“Empty phrases” are ruinous in any area of spirituality, but especially in prayer. Jesus warned, “But when you pray, do not heap up empty phrases as the Gentiles do, for they think that they will be heard for their many words” (Matthew 6:7).
Such “empty phrases” can result from insincerity or repetition. That is, we might pray meaningless, vacuous words because either our hearts or minds are far away.
One of the reasons Jesus prohibited the mindless repetition of prayers is because that’s exactly the way we’re prone to pray. Although I don’t recite intentionally memorized prayers, my own tendency is to pray basically the same old things about the same old things. And it doesn’t take long before such prayers fragment the attention span and freeze the heart of prayer.
The problem is not our praying about the same old things, for Jesus taught us (in Luke 11:5-13 and 18:1-8) to pray with persistence for good things. Our problem is in always praying about them with the same ritualistic, heartless expressions.
In my experience, the almost unfailing solution to this problem is to pray through a passage of Scripture—particularly one of the psalms—instead of making up my prayer as I go. Praying in this way is simply taking the words of Scripture and using them as my own words or as prompters for what I say to God.
For example, if I prayed through Psalm 27, I would begin by reading verse 1, “The Lord is my light and my salvation.” Then I would pray something like,
Thank you, Lord, that you are my light. Thank you for giving me the light to see my need for Jesus and your forgiveness. Please light my way so that I will know which way to go in the big decision that is before me today. And thank you especially that you are my salvation. You saved me; I didn’t save myself. And now I ask you to save my children also, as well those at work with whom I’ve shared the gospel.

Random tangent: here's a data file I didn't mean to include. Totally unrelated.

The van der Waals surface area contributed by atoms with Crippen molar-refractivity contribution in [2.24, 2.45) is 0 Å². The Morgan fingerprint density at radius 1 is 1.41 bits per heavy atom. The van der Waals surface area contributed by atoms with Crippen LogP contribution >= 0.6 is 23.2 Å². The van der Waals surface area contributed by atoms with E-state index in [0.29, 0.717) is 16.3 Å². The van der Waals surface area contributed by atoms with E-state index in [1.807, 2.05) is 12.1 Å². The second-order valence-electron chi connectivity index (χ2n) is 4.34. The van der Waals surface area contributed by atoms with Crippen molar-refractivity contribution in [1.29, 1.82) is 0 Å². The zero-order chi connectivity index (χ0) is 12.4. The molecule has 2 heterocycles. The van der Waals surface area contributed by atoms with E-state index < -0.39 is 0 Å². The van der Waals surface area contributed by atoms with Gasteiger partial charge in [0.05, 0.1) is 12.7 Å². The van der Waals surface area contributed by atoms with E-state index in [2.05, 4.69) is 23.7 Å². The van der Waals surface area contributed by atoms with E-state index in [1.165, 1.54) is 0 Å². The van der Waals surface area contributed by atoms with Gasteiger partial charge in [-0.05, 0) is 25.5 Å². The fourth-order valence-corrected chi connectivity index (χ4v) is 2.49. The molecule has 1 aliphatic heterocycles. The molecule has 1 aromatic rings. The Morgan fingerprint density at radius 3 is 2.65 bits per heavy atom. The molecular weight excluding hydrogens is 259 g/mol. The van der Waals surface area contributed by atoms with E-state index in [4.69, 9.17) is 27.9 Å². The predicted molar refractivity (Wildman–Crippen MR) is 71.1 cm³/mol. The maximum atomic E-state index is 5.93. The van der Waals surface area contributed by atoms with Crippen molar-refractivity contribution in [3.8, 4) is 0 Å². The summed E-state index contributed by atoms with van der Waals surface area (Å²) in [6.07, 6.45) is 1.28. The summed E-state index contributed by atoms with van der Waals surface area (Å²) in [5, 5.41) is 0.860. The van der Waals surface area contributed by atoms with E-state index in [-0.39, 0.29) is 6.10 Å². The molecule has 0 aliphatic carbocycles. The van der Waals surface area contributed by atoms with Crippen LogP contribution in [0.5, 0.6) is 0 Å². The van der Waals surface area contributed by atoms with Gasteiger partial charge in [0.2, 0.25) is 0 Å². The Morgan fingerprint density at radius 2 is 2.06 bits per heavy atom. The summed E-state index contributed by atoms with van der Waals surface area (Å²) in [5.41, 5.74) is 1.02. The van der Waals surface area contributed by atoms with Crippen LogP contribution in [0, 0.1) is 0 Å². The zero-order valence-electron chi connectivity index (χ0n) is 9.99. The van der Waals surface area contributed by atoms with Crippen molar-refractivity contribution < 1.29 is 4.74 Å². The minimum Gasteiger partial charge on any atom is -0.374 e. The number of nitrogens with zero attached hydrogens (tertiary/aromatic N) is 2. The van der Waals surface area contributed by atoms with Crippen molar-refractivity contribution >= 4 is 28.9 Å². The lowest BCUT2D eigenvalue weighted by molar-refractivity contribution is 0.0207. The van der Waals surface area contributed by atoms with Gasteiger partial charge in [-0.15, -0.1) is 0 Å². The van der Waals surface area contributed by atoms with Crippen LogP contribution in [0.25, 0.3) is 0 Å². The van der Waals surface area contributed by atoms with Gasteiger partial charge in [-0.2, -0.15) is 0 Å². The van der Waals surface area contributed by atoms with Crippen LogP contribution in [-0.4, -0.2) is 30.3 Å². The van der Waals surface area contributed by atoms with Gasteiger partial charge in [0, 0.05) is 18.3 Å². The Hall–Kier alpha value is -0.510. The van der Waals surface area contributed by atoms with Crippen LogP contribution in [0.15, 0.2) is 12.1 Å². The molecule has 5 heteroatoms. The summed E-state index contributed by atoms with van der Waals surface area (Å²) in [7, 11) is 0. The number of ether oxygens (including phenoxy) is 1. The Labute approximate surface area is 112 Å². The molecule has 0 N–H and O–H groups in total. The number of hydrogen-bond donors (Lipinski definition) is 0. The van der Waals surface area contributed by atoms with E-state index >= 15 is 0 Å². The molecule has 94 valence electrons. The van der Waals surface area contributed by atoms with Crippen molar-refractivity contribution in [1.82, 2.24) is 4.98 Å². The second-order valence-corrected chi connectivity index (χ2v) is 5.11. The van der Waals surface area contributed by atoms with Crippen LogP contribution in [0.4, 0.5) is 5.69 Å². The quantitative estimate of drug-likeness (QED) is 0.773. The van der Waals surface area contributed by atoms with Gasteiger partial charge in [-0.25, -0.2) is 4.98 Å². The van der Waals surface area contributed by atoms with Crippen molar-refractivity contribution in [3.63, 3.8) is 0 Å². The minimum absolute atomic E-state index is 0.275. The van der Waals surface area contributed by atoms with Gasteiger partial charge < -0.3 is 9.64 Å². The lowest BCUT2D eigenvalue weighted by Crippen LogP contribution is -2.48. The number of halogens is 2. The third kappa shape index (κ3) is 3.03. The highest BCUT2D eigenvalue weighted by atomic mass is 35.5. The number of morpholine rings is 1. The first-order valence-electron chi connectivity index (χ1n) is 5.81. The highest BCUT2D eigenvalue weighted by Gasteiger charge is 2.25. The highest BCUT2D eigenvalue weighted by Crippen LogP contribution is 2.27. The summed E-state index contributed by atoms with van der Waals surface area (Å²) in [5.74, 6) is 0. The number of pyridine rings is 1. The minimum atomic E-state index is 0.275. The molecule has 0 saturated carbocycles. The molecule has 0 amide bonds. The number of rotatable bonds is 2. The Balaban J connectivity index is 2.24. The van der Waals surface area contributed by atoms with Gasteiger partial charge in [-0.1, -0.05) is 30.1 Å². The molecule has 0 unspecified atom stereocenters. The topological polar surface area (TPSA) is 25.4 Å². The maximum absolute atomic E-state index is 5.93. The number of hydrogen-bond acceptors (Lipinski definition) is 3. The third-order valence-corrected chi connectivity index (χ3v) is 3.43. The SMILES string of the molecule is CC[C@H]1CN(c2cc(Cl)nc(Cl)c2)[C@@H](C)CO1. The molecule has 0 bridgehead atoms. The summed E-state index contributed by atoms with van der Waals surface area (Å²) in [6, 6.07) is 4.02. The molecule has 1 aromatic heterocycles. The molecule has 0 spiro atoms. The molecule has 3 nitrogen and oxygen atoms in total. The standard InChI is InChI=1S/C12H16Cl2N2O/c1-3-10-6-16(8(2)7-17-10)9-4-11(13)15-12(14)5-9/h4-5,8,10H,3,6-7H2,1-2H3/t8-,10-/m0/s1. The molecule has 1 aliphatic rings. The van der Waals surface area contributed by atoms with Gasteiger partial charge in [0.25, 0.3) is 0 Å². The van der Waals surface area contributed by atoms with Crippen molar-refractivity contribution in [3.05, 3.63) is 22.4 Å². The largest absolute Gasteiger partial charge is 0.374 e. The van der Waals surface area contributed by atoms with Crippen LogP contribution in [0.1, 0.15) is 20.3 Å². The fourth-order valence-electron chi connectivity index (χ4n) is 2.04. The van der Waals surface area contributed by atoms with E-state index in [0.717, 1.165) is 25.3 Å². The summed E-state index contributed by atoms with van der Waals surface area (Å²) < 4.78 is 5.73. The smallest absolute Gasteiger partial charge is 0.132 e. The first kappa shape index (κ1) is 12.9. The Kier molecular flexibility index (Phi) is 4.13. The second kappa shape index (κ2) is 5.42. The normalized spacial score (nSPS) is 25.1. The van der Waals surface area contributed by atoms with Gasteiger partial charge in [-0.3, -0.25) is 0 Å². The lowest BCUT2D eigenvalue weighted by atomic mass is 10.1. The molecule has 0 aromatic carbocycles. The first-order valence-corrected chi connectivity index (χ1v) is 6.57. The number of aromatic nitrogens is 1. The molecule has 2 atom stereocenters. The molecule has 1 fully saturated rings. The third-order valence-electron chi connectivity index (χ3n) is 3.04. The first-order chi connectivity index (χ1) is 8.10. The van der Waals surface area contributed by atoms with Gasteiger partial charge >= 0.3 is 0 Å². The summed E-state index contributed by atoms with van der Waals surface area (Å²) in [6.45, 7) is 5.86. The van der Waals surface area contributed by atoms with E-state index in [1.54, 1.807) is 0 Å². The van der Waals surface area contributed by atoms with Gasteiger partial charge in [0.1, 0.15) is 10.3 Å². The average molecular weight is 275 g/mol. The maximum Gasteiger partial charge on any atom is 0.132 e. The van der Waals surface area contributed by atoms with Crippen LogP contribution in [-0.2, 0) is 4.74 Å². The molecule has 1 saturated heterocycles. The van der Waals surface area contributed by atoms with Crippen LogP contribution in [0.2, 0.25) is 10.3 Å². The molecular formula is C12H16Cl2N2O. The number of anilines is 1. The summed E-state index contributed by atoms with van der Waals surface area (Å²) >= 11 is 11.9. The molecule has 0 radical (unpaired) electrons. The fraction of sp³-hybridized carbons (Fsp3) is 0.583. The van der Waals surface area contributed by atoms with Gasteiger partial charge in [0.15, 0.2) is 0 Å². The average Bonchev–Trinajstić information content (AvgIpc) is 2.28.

When I have nothing else to say, instead of my mind wandering, I have a place to go—the rest of verse 1. “Whom shall I fear?” Then I might pray along these lines: “I thank you that I do not have to fear anyone because You are my Father. But I confess that I have been fearful about ______.”
I would continue in this way, praying about whatever is prompted verse by verse, until either I complete the psalm or run out of time.
Praying through a passage of Scripture was the uncomplicated method that transformed the daily experience of one of the most famous men of prayer in history. George Müller said,
Formerly when I rose, I began to pray as soon as possible, and generally spent all my time till breakfast in prayer . . . What was the result? . . . Often, after having suffered much from wandering of mind for the first ten minutes, or quarter of an hour, or even half an hour, I only then began really to pray.
I scarcely ever suffer now in this way. For my heart being nourished by the truth, being brought into experimental [that is, experiential] fellowship with God, I speak to my Father . . . about the things that He has brought before me in His precious Word.
Both Jesus (in Matthew 27:46) and His followers in the book of Acts (4:24-26) prayed words from the Psalms (from Psalm 22:1, and Psalm 146:6 and Psalm 2:1-2 respectively). Why not you?
Although you’ll pray about “the same old things,” you’ll do so in brand new ways. You’ll also find yourself praying about things you never thought to pray—things that are on the heart of God.
You’ll concentrate better, and begin to experience prayer as a real conversation with a real Person. For the Bible really is God speaking to you, and now all you have to do is simply respond to what He says.
 Roger Steer, comp., Spiritual Secrets of George Müller (Wheaton, IL.: Harold Shaw, 1985), pp. 61-62.
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